Justice | Stage & Screen

Between Reform and Retribution

Stateville Calling looks at one man's fight against a failed justice system

Courtesy of Scrappers Film Group

The artwork and poetry of inmates lined the walls. Mid-afternoon on a Saturday in February, there was an intimate gathering of people at Art on 51st, a gallery in Back of the Yards. They came to hear the story of Bill Ryan, of the people of Illinois, and of a failing justice system. Stateville Calling directed by Ben Kolak and released by Scrappers Film Group, recounts one man’s mission to bring a chance of parole or clemency to elderly inmates who, due to Illinois’ unique criminal justice system, are currently serving lengthy or life sentences.

Development | Stage & Screen

Facing Fate

'The Area' is a complex, issue-driven documentary analyzing the erasure of a neighborhood, and shining a light on the meaning of community

Courtesy Scrappers Film Group

The phrase ‘Fix it Up, Don’t Tear it Down’—also the title of a painting by Chicago artist Nikko Washingtonentered my mind as I watched The Area.

Stage & Screen

Court Theatre’s Ron OJ Parson Hits a Hole-in-One

"Radio Golf" at Court Theatre is directed with humor and heart

Allen Gilmore, James T Alfred, James Vincent Meredith. (Michael Brosilow, Court Theatre)

What if you had the chance to become your city’s first Black mayor, or you had the chance to give an old man back the house you stole from him in a one-hundred-percent illegal land grab, but you could not do both. Which would you choose?

Music | Stage & Screen

Welcome to Jackie Taylor’s Place

The Black Ensemble Theater’s latest show offers familiar musical pleasures

Rick Stone (Alan Davis, Black Ensemble Theater)

If you have seen one of Jackie Taylor’s plays at the Black Ensemble Theater in Uptown, you have pretty much seen them all. The latest incarnation of her brand of concert-style musical theater peppered with somewhat preachy teachable moments, Rick Stone: The Blues Man, delivers on what enthusiasts of Taylor’s theater are there for. Everyone cast in this show is extraordinarily talented—and thankfully so, since audiences will sit well beyond two hours.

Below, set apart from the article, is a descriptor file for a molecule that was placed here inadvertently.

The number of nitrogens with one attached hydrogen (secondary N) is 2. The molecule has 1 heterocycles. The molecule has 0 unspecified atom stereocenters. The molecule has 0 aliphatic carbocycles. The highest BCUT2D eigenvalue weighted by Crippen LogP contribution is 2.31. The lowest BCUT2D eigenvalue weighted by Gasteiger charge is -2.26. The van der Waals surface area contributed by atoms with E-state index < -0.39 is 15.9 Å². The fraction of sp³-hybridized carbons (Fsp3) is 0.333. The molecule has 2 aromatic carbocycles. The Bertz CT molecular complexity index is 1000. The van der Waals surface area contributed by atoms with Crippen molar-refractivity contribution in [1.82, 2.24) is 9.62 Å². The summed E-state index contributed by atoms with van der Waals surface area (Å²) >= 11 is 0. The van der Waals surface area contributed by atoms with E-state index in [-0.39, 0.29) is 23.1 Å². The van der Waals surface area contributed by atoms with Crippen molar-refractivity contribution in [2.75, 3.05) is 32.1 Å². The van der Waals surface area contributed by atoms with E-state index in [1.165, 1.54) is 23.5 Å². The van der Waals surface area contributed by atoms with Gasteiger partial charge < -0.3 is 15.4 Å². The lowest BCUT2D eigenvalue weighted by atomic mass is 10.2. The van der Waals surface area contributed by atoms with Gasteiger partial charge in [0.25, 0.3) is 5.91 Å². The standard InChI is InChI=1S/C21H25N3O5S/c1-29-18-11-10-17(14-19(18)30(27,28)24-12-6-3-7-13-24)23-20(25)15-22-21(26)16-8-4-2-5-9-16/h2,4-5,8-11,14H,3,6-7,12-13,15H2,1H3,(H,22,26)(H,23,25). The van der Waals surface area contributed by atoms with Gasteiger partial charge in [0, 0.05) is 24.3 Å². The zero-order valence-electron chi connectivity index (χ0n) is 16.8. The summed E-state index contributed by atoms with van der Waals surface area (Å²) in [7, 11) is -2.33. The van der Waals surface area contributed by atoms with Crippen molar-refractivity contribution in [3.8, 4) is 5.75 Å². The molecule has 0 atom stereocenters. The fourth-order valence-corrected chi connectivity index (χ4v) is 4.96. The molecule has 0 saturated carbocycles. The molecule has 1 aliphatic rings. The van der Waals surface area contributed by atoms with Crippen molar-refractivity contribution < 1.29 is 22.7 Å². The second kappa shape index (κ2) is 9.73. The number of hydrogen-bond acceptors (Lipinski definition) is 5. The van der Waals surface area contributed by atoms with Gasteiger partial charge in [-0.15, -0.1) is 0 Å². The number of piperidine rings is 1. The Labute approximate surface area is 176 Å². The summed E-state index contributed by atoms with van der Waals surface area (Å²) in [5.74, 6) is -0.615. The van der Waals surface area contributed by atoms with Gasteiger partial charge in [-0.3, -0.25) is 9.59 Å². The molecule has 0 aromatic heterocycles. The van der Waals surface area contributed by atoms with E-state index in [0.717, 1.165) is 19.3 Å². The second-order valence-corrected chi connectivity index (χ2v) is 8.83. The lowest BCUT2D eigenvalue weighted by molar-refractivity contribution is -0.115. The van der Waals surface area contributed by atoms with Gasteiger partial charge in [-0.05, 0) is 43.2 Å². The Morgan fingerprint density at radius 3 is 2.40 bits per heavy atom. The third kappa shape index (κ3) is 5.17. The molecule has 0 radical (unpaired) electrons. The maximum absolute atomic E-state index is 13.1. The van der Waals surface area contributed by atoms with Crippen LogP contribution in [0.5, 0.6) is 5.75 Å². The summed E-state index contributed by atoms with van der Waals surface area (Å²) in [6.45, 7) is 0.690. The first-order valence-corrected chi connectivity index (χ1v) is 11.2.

Lit Issue 2018 | Stage & Screen

Opening Up

As Young Chicago Authors ages, a new generation of open mics emerges on the South and West Sides

Adjua Pryor

One Tuesday evening last month, a group of about twenty gathered under a sculpture made of neon lights to listen to stories and tell their own in turn. This was the July meeting of Story Club South Side, held at Bridgeport’s Co-Prosperity Sphere, a community gallery and gathering space. The group is composed of writers, bloggers, poets, and some who identify as none of the above, but they’re united by a fascination with live performance. Yvette Piña, one attendee, said, “Every time I’m telling a story, I relive it so much I get goosebumps. It’s like, I remember how that felt, I remember that moment. There’s something cathartic about that.”

Stage & Screen | Visual Arts

Between the Three of Us

The Petty sisters meditate on growing up on the South Side

Members of the audience of "South Side Sisterhood" (Sarah Thomas)

The home movie clip shown at the beginning of “South Side Sisterhood” was simple. A toddler waddled around in a diaper; his siblings smiled and made faces at the camera. The trio were doing what many siblings do: simply being together.

Health | Stage & Screen

Their Body, Their Choice

A new interactive play challenges us to think about teen abortion differently

Morgan Sanders

What happens when a teenager wants to abort a pregnancy? Do they need to have their parent’s permission? The new play This Boat Called My Body answers these questions. A production of For Youth Inquiry (FYI), the theater company of the Illinois Caucus For Adolescent Health (ICAH), This Boat engages its audience in a conversation about the murky waters that teenagers must navigate in order to access a safe abortion. Our journey through this conversation begins with the story of Jane.

Nature | Stage & Screen | Visual Arts

Sites for Leisure, Sites of Danger

Artists and activists discuss reclaiming parkland as a public space

Courtesy South Side Home Movie Project

When L. Anton Seals, Jr. was growing up in South Shore, he and his family would often spend weekend nights camped out in Chicago’s public parks. Back then, he said, his family and friends took the Chicago Park District’s 11pm closing time as a suggestion, not a rule: “[We were like], how the park gon’ close at 11 o’clock?… Who gives you the right to close the earth?”